Hutchinson has triumphed in a "fiercely-fought" five-way auction for a dystopian début novel by ex-Publishers Weekly reviews editor Jessamine Chan, securing it in a major six-figure deal.
Publishing director Jocasta Hamilton acquired The School for Good Mothers from Meredith Kaffel Simonoff at DeFiore and Co. Hutchinson will publish in hardback, e-book and audiobook in summer 2021. North American rights went to Dawn Davis, vice-oresident and publisher of Simon & Schuster US imprint 37 Ink, following a 12-way auction, also negotiated by Kaffel Simonoff.
Chan’s novel follows a woman who is deemed an unfit mother and so must endure a year-long stay in reform school, caring for a robot child to prove her competence. The synopsis reads: "Frida Liu is an anxiety-prone, Chinese-American single mother living in Philadelphia. When she is reported for leaving her young daughter home alone, the state’s increasingly empowered Child Protective Services judge Frida temporarily unfit and sentence her to 12 months at an isolated government-run reform school. Frida’s only hope of getting her daughter back is to pass the exams designed to show that she has learned to become a good parent. Her re-education will be aided by an eerily lifelike robot child, programmed to measure and record the depths of her devotion. Having these robots will be so much like having their own children back, the school promises, the mothers will love them — to graduate successfully, they will have to."
Hamilton said: "High-concept yet emotionally astute, dystopian but absolutely of the moment, this is a novel about how we’re judged and how we judge ourselves, about how you maintain a sense of self in a system that values conformity, what makes a good mother and the lengths you’ll go to prove you’re one. It’s an utterly compulsive, chilling and thought-provoking read."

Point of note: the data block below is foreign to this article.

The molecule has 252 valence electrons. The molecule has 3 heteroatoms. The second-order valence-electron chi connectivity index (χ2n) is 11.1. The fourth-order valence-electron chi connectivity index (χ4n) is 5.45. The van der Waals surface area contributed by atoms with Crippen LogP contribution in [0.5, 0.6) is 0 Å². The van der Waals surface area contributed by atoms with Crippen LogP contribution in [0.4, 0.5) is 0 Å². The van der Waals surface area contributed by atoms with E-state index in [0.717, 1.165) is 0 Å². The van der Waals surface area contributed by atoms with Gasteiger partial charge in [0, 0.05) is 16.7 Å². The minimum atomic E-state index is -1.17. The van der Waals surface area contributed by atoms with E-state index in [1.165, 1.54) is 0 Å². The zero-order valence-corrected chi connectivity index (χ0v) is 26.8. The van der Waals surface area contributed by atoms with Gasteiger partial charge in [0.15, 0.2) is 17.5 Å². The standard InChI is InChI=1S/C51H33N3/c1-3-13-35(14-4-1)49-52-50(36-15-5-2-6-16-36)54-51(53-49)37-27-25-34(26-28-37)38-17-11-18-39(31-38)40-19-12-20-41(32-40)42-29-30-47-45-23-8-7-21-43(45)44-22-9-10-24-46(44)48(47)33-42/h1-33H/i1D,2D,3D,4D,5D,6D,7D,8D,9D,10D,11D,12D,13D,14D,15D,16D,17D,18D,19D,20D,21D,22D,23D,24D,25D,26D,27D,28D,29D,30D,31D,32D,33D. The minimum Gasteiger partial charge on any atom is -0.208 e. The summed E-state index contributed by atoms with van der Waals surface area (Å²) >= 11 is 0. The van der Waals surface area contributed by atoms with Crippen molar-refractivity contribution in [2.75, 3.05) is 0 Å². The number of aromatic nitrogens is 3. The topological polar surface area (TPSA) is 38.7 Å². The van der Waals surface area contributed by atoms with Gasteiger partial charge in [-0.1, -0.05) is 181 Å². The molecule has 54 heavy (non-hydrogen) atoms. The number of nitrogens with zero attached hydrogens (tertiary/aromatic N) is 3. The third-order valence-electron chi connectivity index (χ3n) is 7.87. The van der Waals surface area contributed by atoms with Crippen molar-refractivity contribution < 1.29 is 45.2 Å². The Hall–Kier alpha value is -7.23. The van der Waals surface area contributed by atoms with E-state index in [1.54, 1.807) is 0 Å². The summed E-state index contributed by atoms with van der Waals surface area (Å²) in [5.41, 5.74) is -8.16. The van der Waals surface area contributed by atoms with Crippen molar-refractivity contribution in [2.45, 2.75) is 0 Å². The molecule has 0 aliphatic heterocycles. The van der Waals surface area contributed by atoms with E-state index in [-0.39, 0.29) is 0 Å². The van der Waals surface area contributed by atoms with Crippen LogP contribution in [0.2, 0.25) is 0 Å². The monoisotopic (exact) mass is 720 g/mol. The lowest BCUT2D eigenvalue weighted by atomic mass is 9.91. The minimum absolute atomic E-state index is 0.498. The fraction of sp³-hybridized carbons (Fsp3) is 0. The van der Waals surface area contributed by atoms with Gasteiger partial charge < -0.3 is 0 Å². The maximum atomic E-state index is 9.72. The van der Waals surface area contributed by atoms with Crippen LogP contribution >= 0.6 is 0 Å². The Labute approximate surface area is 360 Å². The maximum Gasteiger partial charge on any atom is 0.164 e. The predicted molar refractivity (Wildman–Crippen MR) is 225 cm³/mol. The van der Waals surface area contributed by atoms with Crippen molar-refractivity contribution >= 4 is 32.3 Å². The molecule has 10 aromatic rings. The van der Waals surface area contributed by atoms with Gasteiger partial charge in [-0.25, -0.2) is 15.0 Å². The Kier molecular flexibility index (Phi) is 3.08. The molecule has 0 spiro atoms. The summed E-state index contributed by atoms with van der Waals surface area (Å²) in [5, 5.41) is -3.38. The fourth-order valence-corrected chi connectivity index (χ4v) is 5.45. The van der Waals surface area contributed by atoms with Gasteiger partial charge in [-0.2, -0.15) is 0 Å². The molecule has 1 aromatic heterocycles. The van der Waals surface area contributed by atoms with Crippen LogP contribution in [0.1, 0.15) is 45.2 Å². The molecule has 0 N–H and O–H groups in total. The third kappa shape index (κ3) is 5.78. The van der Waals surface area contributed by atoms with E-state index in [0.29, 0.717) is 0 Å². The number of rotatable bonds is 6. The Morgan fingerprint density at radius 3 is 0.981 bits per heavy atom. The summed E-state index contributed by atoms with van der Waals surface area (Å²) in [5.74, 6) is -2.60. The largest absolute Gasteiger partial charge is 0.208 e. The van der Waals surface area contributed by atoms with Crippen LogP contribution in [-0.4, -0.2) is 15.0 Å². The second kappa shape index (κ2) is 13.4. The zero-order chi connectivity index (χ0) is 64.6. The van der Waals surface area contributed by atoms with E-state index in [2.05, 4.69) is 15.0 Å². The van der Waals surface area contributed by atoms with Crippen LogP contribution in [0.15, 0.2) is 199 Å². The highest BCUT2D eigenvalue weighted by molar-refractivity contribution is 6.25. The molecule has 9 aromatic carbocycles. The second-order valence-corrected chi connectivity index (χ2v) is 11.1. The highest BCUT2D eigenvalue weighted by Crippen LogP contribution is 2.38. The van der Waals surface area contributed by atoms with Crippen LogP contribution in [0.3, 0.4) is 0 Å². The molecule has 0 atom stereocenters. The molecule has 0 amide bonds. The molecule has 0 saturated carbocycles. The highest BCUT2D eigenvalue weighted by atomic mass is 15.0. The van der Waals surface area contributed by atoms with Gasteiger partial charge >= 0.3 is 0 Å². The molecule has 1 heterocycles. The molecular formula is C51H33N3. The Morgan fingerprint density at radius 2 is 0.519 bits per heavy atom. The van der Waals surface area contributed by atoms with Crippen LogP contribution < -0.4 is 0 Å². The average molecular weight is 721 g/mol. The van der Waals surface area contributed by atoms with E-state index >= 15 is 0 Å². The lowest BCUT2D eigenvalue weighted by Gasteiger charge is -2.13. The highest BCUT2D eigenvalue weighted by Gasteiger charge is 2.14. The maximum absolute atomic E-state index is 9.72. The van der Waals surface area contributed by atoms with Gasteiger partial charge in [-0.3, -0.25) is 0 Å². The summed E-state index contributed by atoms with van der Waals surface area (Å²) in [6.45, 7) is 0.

Chan, based in Philadelphia, said the book originated from her dilemma over whether to become a mother herself. She said: "I began writing The School for Good Mothers when I was contemplating whether to have a baby. Around that time, articles I'd read about ‘bad’ mothers whose children had been removed by Child Protective Services, had planted a kernel of rage in my mind. This sense of injustice about who gets judged, by whom and on what authority, combined with my deep anxiety about motherhood to form the original foundation of the book.
"In the world I constructed, I wanted to use speculative elements to heighten the stakes, so that my version of this nightmare would resound for readers as loudly as it does for parents living through this trauma in real life. Shortly after completing the first draft, I became pregnant with my daughter, and my actual experience of motherhood then informed subsequent revisions."
She revealed her heritage also influenced the novel. Additionally, as the proud daughter of Chinese and Taiwanese immigrants, my understanding of the American family has always been coloured by being caught between two cultures. Even before I became entrenched in it, I found contemporary upper middle-class American parenting culture to be both hilarious and terrifying... I hope that, in addition to being entertained and moved, readers will finish the novel with questions: about the right of governments to take children from their parents, about the incredible pressure we as a society, and we as women, place on mothers, and about judgment and redemption."